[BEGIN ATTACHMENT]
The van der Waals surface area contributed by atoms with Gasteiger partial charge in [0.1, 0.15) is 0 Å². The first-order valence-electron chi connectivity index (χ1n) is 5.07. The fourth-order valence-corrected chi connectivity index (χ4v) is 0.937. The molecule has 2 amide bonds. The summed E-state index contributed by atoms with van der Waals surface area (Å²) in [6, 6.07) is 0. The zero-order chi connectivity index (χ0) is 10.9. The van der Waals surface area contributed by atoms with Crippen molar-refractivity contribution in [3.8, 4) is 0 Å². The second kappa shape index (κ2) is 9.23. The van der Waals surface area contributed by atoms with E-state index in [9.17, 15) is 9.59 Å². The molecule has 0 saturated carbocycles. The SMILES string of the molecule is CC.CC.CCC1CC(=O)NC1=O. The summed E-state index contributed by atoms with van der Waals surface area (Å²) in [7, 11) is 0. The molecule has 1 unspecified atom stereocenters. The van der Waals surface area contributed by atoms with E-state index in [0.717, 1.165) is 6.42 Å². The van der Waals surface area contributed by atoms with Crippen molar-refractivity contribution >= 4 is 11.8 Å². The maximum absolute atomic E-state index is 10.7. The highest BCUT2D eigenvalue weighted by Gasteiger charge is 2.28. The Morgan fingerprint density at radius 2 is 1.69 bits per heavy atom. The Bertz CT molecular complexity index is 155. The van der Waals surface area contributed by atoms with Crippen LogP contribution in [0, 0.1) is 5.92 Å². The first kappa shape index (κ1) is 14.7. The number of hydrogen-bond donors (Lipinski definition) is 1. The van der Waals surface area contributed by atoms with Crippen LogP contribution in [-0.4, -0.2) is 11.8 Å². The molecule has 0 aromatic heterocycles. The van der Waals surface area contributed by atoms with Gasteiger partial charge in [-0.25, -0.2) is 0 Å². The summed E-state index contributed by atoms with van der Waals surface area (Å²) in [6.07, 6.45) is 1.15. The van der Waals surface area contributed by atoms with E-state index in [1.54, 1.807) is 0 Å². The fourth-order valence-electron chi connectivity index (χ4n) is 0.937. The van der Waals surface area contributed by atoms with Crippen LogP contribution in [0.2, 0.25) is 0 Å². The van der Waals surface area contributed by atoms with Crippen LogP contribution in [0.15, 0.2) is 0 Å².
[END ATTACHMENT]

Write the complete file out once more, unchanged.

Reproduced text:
The van der Waals surface area contributed by atoms with Gasteiger partial charge in [0.1, 0.15) is 0 Å². The first-order valence-electron chi connectivity index (χ1n) is 5.07. The fourth-order valence-corrected chi connectivity index (χ4v) is 0.937. The molecule has 2 amide bonds. The summed E-state index contributed by atoms with van der Waals surface area (Å²) in [6, 6.07) is 0. The zero-order chi connectivity index (χ0) is 10.9. The van der Waals surface area contributed by atoms with Crippen molar-refractivity contribution in [3.8, 4) is 0 Å². The second kappa shape index (κ2) is 9.23. The van der Waals surface area contributed by atoms with E-state index in [9.17, 15) is 9.59 Å². The molecule has 0 saturated carbocycles. The SMILES string of the molecule is CC.CC.CCC1CC(=O)NC1=O. The summed E-state index contributed by atoms with van der Waals surface area (Å²) in [7, 11) is 0. The molecule has 1 unspecified atom stereocenters. The van der Waals surface area contributed by atoms with E-state index in [0.717, 1.165) is 6.42 Å². The van der Waals surface area contributed by atoms with Crippen molar-refractivity contribution >= 4 is 11.8 Å². The maximum absolute atomic E-state index is 10.7. The highest BCUT2D eigenvalue weighted by Gasteiger charge is 2.28. The Morgan fingerprint density at radius 2 is 1.69 bits per heavy atom. The Bertz CT molecular complexity index is 155. The van der Waals surface area contributed by atoms with Crippen LogP contribution in [0, 0.1) is 5.92 Å². The first kappa shape index (κ1) is 14.7. The number of hydrogen-bond donors (Lipinski definition) is 1. The van der Waals surface area contributed by atoms with Crippen LogP contribution in [-0.4, -0.2) is 11.8 Å². The molecule has 0 aromatic heterocycles. The van der Waals surface area contributed by atoms with Gasteiger partial charge in [-0.25, -0.2) is 0 Å². The summed E-state index contributed by atoms with van der Waals surface area (Å²) in [6.07, 6.45) is 1.15. The van der Waals surface area contributed by atoms with E-state index in [1.54, 1.807) is 0 Å². The fourth-order valence-electron chi connectivity index (χ4n) is 0.937. The van der Waals surface area contributed by atoms with Crippen LogP contribution in [0.2, 0.25) is 0 Å². The van der Waals surface area contributed by atoms with Crippen LogP contribution in [0.15, 0.2) is 0 Å².